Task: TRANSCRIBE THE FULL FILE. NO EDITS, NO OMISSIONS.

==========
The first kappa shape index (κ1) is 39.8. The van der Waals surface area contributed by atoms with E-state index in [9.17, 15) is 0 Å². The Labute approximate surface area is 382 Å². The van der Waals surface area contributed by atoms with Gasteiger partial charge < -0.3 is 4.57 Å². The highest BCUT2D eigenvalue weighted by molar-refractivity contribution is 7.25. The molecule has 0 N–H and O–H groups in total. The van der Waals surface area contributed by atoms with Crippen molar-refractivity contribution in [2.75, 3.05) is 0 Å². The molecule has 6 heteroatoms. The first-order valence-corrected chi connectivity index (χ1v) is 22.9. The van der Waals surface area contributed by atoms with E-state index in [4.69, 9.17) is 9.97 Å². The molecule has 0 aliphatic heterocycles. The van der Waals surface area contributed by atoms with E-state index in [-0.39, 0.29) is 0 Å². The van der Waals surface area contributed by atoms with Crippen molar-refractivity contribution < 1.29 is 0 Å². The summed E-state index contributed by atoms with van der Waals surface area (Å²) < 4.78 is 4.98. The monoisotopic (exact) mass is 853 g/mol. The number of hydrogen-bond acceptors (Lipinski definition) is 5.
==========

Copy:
The first kappa shape index (κ1) is 39.8. The van der Waals surface area contributed by atoms with E-state index in [9.17, 15) is 0 Å². The Labute approximate surface area is 382 Å². The van der Waals surface area contributed by atoms with Gasteiger partial charge < -0.3 is 4.57 Å². The highest BCUT2D eigenvalue weighted by molar-refractivity contribution is 7.25. The molecule has 0 N–H and O–H groups in total. The van der Waals surface area contributed by atoms with Crippen molar-refractivity contribution in [2.75, 3.05) is 0 Å². The molecule has 6 heteroatoms. The first-order valence-corrected chi connectivity index (χ1v) is 22.9. The van der Waals surface area contributed by atoms with E-state index in [4.69, 9.17) is 9.97 Å². The molecule has 0 aliphatic heterocycles. The van der Waals surface area contributed by atoms with E-state index in [-0.39, 0.29) is 0 Å². The van der Waals surface area contributed by atoms with Crippen molar-refractivity contribution < 1.29 is 0 Å². The summed E-state index contributed by atoms with van der Waals surface area (Å²) < 4.78 is 4.98. The monoisotopic (exact) mass is 853 g/mol. The number of hydrogen-bond acceptors (Lipinski definition) is 5.